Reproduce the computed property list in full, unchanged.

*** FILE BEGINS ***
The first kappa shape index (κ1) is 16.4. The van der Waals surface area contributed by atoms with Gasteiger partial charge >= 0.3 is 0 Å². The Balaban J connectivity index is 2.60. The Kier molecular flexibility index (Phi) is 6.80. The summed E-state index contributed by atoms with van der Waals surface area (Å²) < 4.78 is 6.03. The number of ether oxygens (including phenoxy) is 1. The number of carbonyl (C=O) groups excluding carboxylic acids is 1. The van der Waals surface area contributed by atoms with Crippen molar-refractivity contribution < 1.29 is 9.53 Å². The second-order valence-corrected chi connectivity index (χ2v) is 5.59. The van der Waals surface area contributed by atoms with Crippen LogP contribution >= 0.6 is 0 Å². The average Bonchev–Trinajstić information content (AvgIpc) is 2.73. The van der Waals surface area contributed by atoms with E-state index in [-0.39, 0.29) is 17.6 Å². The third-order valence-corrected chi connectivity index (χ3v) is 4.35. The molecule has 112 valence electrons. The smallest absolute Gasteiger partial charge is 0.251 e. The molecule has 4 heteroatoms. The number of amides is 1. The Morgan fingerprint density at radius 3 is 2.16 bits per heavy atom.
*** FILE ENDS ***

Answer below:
The first kappa shape index (κ1) is 16.4. The van der Waals surface area contributed by atoms with Gasteiger partial charge >= 0.3 is 0 Å². The Balaban J connectivity index is 2.60. The Kier molecular flexibility index (Phi) is 6.80. The summed E-state index contributed by atoms with van der Waals surface area (Å²) < 4.78 is 6.03. The number of ether oxygens (including phenoxy) is 1. The number of carbonyl (C=O) groups excluding carboxylic acids is 1. The van der Waals surface area contributed by atoms with Crippen molar-refractivity contribution < 1.29 is 9.53 Å². The second-order valence-corrected chi connectivity index (χ2v) is 5.59. The van der Waals surface area contributed by atoms with Crippen LogP contribution >= 0.6 is 0 Å². The average Bonchev–Trinajstić information content (AvgIpc) is 2.73. The van der Waals surface area contributed by atoms with E-state index in [-0.39, 0.29) is 17.6 Å². The third-order valence-corrected chi connectivity index (χ3v) is 4.35. The molecule has 112 valence electrons. The smallest absolute Gasteiger partial charge is 0.251 e. The molecule has 4 heteroatoms. The number of amides is 1. The Morgan fingerprint density at radius 3 is 2.16 bits per heavy atom.